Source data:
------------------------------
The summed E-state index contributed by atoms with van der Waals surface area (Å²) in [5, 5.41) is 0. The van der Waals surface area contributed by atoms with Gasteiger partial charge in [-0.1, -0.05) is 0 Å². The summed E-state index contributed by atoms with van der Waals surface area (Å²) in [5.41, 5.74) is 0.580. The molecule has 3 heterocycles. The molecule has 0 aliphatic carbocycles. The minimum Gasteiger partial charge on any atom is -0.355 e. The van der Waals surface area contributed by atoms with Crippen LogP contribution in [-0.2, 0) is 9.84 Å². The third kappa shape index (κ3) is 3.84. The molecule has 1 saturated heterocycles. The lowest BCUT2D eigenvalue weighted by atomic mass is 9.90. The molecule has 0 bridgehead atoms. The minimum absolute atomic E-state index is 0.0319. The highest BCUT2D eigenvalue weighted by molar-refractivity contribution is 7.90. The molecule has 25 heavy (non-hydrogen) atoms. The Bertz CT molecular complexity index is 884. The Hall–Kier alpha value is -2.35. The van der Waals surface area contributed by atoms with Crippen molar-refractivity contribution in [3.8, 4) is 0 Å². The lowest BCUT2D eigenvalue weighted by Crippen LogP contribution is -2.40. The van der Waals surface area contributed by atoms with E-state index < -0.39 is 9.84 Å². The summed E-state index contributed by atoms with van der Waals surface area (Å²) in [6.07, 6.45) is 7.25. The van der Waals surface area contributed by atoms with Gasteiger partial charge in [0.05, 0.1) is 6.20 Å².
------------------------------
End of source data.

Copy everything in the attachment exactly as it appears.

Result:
The summed E-state index contributed by atoms with van der Waals surface area (Å²) in [5, 5.41) is 0. The van der Waals surface area contributed by atoms with Gasteiger partial charge in [-0.1, -0.05) is 0 Å². The summed E-state index contributed by atoms with van der Waals surface area (Å²) in [5.41, 5.74) is 0.580. The molecule has 3 heterocycles. The molecule has 0 aliphatic carbocycles. The minimum Gasteiger partial charge on any atom is -0.355 e. The van der Waals surface area contributed by atoms with Crippen LogP contribution in [-0.2, 0) is 9.84 Å². The third kappa shape index (κ3) is 3.84. The molecule has 1 saturated heterocycles. The lowest BCUT2D eigenvalue weighted by atomic mass is 9.90. The molecule has 0 bridgehead atoms. The minimum absolute atomic E-state index is 0.0319. The highest BCUT2D eigenvalue weighted by molar-refractivity contribution is 7.90. The molecule has 25 heavy (non-hydrogen) atoms. The Bertz CT molecular complexity index is 884. The Hall–Kier alpha value is -2.35. The van der Waals surface area contributed by atoms with Crippen molar-refractivity contribution in [3.8, 4) is 0 Å². The lowest BCUT2D eigenvalue weighted by Crippen LogP contribution is -2.40. The van der Waals surface area contributed by atoms with E-state index < -0.39 is 9.84 Å². The summed E-state index contributed by atoms with van der Waals surface area (Å²) in [6.07, 6.45) is 7.25. The van der Waals surface area contributed by atoms with Gasteiger partial charge in [0.05, 0.1) is 6.20 Å².